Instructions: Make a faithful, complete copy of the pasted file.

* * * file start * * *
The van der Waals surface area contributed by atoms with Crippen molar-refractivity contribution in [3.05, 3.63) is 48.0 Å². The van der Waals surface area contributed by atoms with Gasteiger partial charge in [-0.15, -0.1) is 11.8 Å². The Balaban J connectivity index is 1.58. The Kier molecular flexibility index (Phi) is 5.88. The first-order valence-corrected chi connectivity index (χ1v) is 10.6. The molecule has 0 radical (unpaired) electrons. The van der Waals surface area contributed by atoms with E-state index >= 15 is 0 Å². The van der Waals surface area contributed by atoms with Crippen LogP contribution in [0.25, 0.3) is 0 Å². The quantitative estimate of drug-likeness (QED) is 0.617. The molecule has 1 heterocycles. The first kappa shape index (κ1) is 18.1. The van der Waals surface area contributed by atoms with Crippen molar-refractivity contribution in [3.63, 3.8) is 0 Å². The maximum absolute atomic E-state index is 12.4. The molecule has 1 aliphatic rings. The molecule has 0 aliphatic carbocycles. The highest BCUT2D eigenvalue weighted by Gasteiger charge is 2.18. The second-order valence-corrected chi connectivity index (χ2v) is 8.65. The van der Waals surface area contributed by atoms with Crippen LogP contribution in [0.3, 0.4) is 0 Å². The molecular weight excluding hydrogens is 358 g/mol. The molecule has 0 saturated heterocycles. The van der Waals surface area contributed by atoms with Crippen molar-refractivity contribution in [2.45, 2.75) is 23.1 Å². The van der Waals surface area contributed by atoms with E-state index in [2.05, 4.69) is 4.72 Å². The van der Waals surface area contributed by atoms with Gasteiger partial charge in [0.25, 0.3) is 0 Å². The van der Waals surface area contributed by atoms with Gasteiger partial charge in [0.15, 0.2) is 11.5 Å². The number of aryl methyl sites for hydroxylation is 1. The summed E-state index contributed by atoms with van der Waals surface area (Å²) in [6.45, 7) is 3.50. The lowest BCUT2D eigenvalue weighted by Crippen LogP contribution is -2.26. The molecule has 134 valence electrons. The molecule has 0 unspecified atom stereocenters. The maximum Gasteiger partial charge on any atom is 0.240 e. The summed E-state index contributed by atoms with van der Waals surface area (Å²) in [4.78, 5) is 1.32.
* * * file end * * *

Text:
The van der Waals surface area contributed by atoms with Crippen molar-refractivity contribution in [3.05, 3.63) is 48.0 Å². The van der Waals surface area contributed by atoms with Gasteiger partial charge in [-0.15, -0.1) is 11.8 Å². The Balaban J connectivity index is 1.58. The Kier molecular flexibility index (Phi) is 5.88. The first-order valence-corrected chi connectivity index (χ1v) is 10.6. The molecule has 0 radical (unpaired) electrons. The van der Waals surface area contributed by atoms with E-state index >= 15 is 0 Å². The van der Waals surface area contributed by atoms with Crippen LogP contribution in [0.25, 0.3) is 0 Å². The quantitative estimate of drug-likeness (QED) is 0.617. The molecule has 1 heterocycles. The first kappa shape index (κ1) is 18.1. The van der Waals surface area contributed by atoms with Crippen molar-refractivity contribution in [3.63, 3.8) is 0 Å². The maximum absolute atomic E-state index is 12.4. The molecule has 1 aliphatic rings. The molecule has 0 aliphatic carbocycles. The highest BCUT2D eigenvalue weighted by Gasteiger charge is 2.18. The second-order valence-corrected chi connectivity index (χ2v) is 8.65. The van der Waals surface area contributed by atoms with Crippen LogP contribution in [0.3, 0.4) is 0 Å². The molecular weight excluding hydrogens is 358 g/mol. The molecule has 0 saturated heterocycles. The van der Waals surface area contributed by atoms with Crippen molar-refractivity contribution in [2.45, 2.75) is 23.1 Å². The van der Waals surface area contributed by atoms with E-state index in [2.05, 4.69) is 4.72 Å². The van der Waals surface area contributed by atoms with Gasteiger partial charge in [0.25, 0.3) is 0 Å². The van der Waals surface area contributed by atoms with Gasteiger partial charge in [0.15, 0.2) is 11.5 Å². The number of aryl methyl sites for hydroxylation is 1. The summed E-state index contributed by atoms with van der Waals surface area (Å²) in [6.45, 7) is 3.50. The lowest BCUT2D eigenvalue weighted by Crippen LogP contribution is -2.26. The molecule has 134 valence electrons. The molecule has 0 unspecified atom stereocenters. The maximum Gasteiger partial charge on any atom is 0.240 e. The summed E-state index contributed by atoms with van der Waals surface area (Å²) in [4.78, 5) is 1.32.